Do you have dust on your DSLR sensor? Are you sure?
If you have more than one lens, the lens you need is always in the bag. Which means that you keep changing lenses, and dust will accumulate on the sensor, regardless of how careful you are. And how come they show up more on some images than other? There are two things which makes the dust stand out on an image: A uniform background, and a high F-stop.
Consider the following image, which was shot at F22. (I’ve added some contrast to make the dust stand out even more)
You see some of the dust quite clearly, while some are more hidden. Here are the ones I found:
Seeing the dust
But what if you want to check how bad it really is? Follow these steps:
- Make part of your computer monitor completely white. A simple way to do this, is to start a new document in Microsoft Word, or another text editor.
- Use a 50mm lens, or zoom to about 50mm.
- Set your camera to shutter priority (S, T or Tv, depending on your camera), and set the shutter speed to about 2 seconds.
- Set your camera to manual focus, and make sure that your computer monitor is completely out of focus. Remember that we’re not taking a photo of the monitor, but of the sensor dust.
- Aim at the white monitor, and take a picture, while you are moving the camera slightly. Again, we want to make sure we’re not taking a photo of the monitor, but of the dust.
Then bring the photo into Adobe Lightroom (or any image editor). Then turn up the contrast, and turn down the blacks. In my case I got the following image:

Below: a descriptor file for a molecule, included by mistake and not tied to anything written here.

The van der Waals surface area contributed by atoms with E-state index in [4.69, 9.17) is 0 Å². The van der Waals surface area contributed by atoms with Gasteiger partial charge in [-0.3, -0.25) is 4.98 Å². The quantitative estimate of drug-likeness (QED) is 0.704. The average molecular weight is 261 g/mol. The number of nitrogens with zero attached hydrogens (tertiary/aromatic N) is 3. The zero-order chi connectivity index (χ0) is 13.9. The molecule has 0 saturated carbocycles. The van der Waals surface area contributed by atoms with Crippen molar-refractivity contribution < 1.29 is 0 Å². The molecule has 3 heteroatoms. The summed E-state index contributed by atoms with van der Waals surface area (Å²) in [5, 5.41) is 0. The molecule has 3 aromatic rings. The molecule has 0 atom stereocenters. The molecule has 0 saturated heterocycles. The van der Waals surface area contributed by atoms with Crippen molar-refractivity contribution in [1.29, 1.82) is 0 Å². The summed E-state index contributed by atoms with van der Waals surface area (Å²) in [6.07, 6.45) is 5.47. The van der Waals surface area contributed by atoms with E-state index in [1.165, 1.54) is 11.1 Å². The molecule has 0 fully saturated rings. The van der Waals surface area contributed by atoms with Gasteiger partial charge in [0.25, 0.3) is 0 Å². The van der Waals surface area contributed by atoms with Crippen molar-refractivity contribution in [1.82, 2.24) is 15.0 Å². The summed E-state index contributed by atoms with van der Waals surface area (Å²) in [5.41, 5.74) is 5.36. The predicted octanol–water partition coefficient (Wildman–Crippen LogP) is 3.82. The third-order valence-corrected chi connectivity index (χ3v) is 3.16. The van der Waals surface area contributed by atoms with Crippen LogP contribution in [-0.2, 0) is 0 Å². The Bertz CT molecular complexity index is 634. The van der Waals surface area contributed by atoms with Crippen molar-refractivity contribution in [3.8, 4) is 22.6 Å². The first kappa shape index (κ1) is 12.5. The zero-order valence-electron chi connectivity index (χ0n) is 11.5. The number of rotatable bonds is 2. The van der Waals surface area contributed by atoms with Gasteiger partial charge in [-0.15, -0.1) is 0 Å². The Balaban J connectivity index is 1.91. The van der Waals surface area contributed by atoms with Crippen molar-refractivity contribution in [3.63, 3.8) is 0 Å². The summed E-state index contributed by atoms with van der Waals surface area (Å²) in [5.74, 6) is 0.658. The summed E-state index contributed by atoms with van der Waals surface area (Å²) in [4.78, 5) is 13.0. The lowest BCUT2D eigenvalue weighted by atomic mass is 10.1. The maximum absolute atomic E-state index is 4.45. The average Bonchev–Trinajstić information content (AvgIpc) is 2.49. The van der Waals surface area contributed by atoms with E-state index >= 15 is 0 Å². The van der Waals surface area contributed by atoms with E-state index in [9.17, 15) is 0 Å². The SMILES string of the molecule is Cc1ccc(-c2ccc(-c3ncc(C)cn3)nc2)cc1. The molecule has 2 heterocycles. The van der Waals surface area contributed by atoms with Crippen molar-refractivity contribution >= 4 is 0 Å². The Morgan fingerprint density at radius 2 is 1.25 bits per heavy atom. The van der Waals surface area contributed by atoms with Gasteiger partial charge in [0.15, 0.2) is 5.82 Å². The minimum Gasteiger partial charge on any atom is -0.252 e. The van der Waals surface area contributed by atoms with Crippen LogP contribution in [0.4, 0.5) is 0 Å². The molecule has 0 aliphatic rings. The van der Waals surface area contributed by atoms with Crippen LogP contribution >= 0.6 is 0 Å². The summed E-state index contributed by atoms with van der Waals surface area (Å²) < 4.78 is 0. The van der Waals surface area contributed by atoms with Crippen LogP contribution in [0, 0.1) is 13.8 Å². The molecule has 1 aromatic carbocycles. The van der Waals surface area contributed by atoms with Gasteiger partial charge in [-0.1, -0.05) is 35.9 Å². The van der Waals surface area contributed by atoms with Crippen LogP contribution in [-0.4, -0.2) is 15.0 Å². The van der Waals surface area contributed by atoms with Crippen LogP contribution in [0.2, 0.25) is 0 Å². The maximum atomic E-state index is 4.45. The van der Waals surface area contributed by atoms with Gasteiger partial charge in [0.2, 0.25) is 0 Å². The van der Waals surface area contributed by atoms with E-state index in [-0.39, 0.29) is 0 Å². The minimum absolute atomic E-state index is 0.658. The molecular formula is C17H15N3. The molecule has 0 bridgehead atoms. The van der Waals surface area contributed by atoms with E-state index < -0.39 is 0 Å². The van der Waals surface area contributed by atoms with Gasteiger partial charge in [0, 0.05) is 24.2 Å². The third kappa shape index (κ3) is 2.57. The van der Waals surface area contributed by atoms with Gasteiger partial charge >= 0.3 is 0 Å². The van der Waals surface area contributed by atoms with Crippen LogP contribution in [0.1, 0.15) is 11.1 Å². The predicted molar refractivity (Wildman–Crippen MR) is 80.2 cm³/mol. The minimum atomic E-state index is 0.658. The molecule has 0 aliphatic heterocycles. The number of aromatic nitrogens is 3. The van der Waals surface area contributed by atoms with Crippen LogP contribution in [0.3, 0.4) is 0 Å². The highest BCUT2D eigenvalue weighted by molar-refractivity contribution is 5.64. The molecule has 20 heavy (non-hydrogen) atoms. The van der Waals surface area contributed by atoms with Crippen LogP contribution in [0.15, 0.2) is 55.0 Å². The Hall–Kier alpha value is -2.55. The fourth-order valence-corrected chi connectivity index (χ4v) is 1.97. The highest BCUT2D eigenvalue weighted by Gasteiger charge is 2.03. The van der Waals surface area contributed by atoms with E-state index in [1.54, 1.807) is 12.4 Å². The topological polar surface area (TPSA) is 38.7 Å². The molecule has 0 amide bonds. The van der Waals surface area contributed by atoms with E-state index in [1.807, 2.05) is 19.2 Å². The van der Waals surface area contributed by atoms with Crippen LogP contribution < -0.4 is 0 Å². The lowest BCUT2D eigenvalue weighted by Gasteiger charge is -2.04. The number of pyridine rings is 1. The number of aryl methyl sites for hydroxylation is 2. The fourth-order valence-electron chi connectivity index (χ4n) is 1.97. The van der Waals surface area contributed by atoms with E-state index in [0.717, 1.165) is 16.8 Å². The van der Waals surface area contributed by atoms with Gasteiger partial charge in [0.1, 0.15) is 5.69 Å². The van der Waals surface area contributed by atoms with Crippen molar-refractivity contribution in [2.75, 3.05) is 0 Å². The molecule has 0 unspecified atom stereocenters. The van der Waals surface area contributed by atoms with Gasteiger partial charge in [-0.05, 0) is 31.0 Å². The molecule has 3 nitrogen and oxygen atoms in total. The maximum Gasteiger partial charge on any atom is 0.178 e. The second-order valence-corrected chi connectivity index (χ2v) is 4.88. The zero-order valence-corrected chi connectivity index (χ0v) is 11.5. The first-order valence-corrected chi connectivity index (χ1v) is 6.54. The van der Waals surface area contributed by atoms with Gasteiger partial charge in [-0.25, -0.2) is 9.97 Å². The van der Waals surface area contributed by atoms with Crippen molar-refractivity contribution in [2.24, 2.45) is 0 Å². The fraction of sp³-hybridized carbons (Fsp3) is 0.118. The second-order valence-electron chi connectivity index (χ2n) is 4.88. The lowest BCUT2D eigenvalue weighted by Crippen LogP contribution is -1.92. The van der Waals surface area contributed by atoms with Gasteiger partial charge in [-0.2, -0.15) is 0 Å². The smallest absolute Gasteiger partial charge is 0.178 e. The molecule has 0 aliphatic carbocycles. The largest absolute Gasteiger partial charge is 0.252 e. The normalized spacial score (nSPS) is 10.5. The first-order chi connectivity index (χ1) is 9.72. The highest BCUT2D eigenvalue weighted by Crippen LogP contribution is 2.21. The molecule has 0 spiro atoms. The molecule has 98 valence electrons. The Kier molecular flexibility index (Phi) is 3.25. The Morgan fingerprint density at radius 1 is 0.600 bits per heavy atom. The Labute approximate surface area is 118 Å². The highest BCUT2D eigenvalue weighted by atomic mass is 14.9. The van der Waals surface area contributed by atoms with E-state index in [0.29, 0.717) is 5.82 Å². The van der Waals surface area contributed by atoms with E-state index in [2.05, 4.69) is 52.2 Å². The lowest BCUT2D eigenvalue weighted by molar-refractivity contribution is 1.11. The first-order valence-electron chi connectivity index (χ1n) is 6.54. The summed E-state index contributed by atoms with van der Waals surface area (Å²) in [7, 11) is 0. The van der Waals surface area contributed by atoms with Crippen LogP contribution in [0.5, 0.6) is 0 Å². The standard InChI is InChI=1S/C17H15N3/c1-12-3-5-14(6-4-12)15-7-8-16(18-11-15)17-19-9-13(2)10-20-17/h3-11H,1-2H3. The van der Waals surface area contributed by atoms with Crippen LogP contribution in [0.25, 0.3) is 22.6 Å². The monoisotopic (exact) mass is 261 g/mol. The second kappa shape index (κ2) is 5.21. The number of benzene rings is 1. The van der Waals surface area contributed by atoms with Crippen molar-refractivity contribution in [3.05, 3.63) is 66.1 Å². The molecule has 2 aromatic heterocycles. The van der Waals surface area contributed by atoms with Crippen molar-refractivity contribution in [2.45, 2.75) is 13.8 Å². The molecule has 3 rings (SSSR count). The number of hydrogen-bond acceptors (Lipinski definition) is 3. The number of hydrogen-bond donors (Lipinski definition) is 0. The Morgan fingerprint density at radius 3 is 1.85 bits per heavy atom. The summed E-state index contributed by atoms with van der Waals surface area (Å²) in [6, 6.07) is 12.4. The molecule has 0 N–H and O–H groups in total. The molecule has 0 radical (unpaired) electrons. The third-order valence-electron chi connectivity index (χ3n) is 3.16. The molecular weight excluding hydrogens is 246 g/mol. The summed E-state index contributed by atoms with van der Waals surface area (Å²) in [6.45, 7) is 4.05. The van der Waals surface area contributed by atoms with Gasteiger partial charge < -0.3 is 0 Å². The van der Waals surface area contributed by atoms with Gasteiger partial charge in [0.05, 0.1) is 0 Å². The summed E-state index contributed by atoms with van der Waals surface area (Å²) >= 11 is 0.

Pretty bad, huh?
Cleaning out the dust
So how do you clean out the dust? In general, I would recommend taking the camera into a camera store. They normally do this while you wait, and doesn’t charge too much.
The sensor is the most precious part of your camera, and if you get it scratched, you might as well throw away your camera.
Warning: NEVER USE COMPRESSED AIR, and NEVER TOUCH THE SENSOR WITH ANY PHYSICAL OBJECT.
What you need is a manual air blower, which looks something like this:
Here is what you do:
- In the camera menu, select the “Cleaning mode”. This will lift the mirror, and reveal the sensor.
- Remove the lens, while holding the camera downwards, to avoid additional dust from entering.
You should always keep your camera pointed down when changing lenses.
- Use a manual dust-blower, and blow upwards onto the sensor.
- Turn your camera off (which will lower the mirror) and replace the lens.
Not all dust is “dust” some of it is sticky pollen and won’t come off with a dry method. You say to never touch the sensor with an object, but the camera store does, thats how they clean it. Just educate yourself on the methods and get a proper set up. I don’t know any photogs who take their cameras to be cleaned anymore, they all do it themselves. Its not difficult.
Thanks for your feedback, Walt.
Everybody must decide for themselves, of course. It’s just important to know that if you scratch the sensor, the camera becomes worthless. Thus my recommendation for leaving this to a camera store, where they know what they are doing, and who will also be held responsible if the sensor is scratched.